Then it was time to start back if I were going to make the next event. It was hard to leave, the day was so beautiful.
Again, that's Mull you're looking at across the water, and in the far background the mainland of Scotland.
The next event was in the chapter house of the Abbey. The chapter house in abbeys is the place where the monks met to do business, and in this case our business was a "big sing." That is because it was Sunday. On two other days we had a "wee sing." The difference between a big sing and a wee sing is about 15 minutes.
The sings were led by Emily, and in the plaster-covered stone of the chapter house, the music sounded grand. All the music at the sings and most of the music at worship in the Abbey was unaccompanied. We did a lot of world music, which Emily taught us in four parts without us having a shred of music. It was pretty amazing. In about five minutes she had taught all four parts...often in an African language...and we put it together, adding a part at a time until the room rang with the harmony. On Wednesday and Thursday, those who took part in the wee sings in the afternoon became the choir for the evening service (pronounced sairrrrvis...roll the r).
The sing was finished about the time that Team C needed to get set up for supper, and we headed back to our respective centers...the Abbey and the Mac. Staying at the Abbey was a group of teenagers from Massachusetts...Episcopalians participating in a 2-year program called Journey to Adulthood. It culminates in a pilgrimage, which they were making with this trip. They had begun, appropriately, in Canterbury.
Sunday evening we were introduced to our program for the week, which was storytelling. There were two leaders...a woman named Yvonne from Northern Ireland and a man named Russell from Glasgow. Both of them presented to us together on Sunday night...with Yvonne doing a puppet show and Russell telling us a story about the unluckiest man in the world (pronounced wairrrrld).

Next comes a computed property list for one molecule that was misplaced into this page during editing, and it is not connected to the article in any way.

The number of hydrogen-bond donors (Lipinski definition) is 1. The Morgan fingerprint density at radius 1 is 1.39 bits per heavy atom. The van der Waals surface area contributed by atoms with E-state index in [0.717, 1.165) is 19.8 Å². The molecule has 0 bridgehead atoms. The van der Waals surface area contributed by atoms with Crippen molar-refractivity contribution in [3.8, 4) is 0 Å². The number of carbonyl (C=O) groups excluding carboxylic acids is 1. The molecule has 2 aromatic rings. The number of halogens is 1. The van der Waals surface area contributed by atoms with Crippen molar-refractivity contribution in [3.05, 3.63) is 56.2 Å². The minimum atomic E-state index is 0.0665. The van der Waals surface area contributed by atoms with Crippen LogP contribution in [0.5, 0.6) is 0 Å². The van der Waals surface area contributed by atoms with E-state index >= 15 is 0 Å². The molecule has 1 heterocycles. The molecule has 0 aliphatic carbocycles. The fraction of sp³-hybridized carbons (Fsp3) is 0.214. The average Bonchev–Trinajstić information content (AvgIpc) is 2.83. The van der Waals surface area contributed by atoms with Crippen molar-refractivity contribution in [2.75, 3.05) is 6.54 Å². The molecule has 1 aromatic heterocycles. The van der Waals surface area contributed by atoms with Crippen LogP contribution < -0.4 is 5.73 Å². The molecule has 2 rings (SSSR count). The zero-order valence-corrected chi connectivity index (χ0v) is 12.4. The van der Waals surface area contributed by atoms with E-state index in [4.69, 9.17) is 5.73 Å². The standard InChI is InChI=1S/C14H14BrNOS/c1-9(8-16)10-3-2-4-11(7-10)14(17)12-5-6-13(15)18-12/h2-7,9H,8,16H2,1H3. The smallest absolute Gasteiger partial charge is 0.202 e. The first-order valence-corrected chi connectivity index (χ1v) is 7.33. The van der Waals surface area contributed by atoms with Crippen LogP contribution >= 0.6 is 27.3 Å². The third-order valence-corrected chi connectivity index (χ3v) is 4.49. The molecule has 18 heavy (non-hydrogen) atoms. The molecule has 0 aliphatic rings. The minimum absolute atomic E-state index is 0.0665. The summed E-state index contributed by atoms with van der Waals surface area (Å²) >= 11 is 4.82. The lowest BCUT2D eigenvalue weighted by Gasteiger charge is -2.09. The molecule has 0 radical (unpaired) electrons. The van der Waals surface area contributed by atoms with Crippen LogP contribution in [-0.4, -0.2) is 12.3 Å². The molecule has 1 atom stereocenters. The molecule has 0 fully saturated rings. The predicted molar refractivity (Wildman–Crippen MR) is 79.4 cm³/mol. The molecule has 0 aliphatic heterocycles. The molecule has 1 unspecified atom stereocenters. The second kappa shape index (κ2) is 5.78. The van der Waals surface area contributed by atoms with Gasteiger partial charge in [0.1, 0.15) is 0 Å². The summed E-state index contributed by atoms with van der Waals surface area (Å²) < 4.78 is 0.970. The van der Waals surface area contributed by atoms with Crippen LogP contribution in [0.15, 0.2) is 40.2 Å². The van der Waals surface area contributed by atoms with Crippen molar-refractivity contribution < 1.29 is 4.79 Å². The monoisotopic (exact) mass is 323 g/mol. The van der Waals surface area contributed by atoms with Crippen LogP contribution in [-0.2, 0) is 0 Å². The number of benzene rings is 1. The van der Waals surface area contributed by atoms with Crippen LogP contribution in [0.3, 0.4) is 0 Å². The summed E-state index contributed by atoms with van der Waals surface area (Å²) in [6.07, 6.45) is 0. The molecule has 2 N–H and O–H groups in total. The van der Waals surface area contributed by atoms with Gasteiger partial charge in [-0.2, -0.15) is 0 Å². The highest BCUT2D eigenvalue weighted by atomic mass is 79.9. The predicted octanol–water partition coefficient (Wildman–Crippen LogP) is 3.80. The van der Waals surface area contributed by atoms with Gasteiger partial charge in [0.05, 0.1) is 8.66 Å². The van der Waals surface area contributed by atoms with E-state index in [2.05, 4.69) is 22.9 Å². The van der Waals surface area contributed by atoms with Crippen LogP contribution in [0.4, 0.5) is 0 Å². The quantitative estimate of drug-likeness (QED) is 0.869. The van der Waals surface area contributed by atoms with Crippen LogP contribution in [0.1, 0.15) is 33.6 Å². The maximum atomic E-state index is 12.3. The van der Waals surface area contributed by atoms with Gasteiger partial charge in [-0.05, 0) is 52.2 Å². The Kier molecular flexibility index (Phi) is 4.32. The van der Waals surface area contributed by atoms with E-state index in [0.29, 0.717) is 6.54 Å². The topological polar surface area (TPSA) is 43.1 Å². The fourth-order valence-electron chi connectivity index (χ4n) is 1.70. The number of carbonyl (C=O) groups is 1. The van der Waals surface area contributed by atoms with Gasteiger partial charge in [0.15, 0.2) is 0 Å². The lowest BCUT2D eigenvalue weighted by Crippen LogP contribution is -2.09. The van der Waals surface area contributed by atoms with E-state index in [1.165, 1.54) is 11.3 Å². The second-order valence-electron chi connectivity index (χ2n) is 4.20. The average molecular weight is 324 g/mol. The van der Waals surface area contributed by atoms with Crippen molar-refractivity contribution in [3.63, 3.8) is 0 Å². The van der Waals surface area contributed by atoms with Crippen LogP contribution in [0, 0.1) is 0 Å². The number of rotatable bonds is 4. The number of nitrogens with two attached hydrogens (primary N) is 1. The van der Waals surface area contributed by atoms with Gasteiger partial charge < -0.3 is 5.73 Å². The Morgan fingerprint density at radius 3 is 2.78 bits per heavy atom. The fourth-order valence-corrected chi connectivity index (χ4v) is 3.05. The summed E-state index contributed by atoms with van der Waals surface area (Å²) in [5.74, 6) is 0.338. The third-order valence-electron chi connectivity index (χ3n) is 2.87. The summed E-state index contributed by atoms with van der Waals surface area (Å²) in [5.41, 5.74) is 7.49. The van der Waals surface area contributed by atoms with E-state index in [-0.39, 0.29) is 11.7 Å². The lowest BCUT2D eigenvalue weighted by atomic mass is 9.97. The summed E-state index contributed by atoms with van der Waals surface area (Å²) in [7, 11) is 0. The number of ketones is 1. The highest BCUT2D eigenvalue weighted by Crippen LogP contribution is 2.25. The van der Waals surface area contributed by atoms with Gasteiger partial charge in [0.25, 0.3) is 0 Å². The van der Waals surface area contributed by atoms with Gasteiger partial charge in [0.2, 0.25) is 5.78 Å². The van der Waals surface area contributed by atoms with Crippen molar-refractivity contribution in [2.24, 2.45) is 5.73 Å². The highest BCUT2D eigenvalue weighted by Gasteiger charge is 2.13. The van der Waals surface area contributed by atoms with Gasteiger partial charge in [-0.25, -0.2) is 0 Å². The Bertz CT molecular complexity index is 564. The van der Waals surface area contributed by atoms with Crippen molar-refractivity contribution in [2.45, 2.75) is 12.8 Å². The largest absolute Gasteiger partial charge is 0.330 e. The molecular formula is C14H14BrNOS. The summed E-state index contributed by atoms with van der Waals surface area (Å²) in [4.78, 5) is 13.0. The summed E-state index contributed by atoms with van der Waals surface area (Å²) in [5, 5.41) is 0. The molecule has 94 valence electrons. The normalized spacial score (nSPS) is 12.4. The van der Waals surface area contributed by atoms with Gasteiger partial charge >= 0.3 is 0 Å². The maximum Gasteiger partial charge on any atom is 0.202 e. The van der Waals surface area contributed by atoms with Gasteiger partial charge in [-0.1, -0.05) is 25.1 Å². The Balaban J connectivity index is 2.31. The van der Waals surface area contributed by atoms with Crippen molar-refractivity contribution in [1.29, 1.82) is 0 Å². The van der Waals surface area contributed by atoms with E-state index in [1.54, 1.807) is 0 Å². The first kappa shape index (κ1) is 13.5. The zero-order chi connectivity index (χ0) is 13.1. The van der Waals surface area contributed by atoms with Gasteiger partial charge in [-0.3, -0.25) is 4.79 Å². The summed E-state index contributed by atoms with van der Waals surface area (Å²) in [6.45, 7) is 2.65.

An interesting cultural difference showed up in the puppet show. The storyline was about a old white woman who went to participate in a program. As she arrived at the venue, she was greeted by a young black woman and instantly stated that she would not stay in such a place. There were a number of Americans in the audience, and we were sure this was about race relations. But it wasn't. The woman wouldn't stay because the puppet was Catholic, not because she was black. As Americans, we imposed our issue on the situation, but those from Britain never went there. Here the main divide is sectarian...the Protestants and the Catholics. I just thought it was a interesting cultural note.
The evening service that night was a service of quiet. Nothing like sitting in silence in a candlelit medieval abbey. They could have all been that way and it would have suited me just fine. This was especially true since silence was quite hard to come by. Over half the guests staying at the Mac were children...most of them elementary age, four of them under 5 years old. The room labeled the "quiet" room roared with videos, the common room with more active games. Each meal ended with a moment of "silence." In a week of three meals a day, it got to actual silence exactly once.
Bedtime was welcome, and I could hardly stand up by this time. They say that the veil is thin on Iona. I found that the floors were thin and a room full of elephants populated the room above ours. Once everyone both in my room and the room above had gotten into bed, I was at last able to sleep, rising again before 7. And there was evening and there was morning the second day.